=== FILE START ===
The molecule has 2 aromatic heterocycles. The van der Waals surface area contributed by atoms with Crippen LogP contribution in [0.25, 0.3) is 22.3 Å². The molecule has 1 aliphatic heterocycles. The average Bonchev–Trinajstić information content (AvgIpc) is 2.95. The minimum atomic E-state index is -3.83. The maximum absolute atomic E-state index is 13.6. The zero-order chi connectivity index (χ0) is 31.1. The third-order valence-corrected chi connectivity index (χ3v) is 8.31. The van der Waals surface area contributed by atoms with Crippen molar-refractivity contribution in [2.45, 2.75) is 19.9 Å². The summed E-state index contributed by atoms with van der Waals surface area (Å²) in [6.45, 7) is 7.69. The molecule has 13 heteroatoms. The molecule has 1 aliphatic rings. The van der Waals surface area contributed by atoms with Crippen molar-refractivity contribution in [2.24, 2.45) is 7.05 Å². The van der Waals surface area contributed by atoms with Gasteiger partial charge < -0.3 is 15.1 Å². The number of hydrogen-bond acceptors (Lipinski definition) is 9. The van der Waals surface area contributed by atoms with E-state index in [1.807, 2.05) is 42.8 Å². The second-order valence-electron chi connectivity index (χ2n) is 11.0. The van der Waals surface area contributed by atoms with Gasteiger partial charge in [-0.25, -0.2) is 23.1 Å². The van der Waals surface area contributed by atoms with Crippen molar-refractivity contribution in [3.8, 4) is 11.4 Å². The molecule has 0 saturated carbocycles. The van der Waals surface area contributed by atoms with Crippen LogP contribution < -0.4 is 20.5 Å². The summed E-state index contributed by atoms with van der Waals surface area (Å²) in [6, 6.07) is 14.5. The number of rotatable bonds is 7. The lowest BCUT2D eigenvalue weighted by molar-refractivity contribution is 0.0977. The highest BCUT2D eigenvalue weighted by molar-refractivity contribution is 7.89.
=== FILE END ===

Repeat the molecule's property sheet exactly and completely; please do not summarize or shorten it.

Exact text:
The molecule has 2 aromatic heterocycles. The van der Waals surface area contributed by atoms with Crippen LogP contribution in [0.25, 0.3) is 22.3 Å². The molecule has 1 aliphatic heterocycles. The average Bonchev–Trinajstić information content (AvgIpc) is 2.95. The minimum atomic E-state index is -3.83. The maximum absolute atomic E-state index is 13.6. The zero-order chi connectivity index (χ0) is 31.1. The third-order valence-corrected chi connectivity index (χ3v) is 8.31. The van der Waals surface area contributed by atoms with Crippen molar-refractivity contribution in [2.45, 2.75) is 19.9 Å². The summed E-state index contributed by atoms with van der Waals surface area (Å²) in [6.45, 7) is 7.69. The molecule has 13 heteroatoms. The molecule has 1 aliphatic rings. The van der Waals surface area contributed by atoms with Crippen molar-refractivity contribution in [2.24, 2.45) is 7.05 Å². The van der Waals surface area contributed by atoms with Gasteiger partial charge < -0.3 is 15.1 Å². The number of hydrogen-bond acceptors (Lipinski definition) is 9. The van der Waals surface area contributed by atoms with E-state index in [1.807, 2.05) is 42.8 Å². The second-order valence-electron chi connectivity index (χ2n) is 11.0. The van der Waals surface area contributed by atoms with Gasteiger partial charge in [-0.25, -0.2) is 23.1 Å². The van der Waals surface area contributed by atoms with Crippen molar-refractivity contribution in [3.8, 4) is 11.4 Å². The molecule has 0 saturated carbocycles. The van der Waals surface area contributed by atoms with Crippen LogP contribution < -0.4 is 20.5 Å². The summed E-state index contributed by atoms with van der Waals surface area (Å²) in [6, 6.07) is 14.5. The number of rotatable bonds is 7. The lowest BCUT2D eigenvalue weighted by molar-refractivity contribution is 0.0977. The highest BCUT2D eigenvalue weighted by molar-refractivity contribution is 7.89.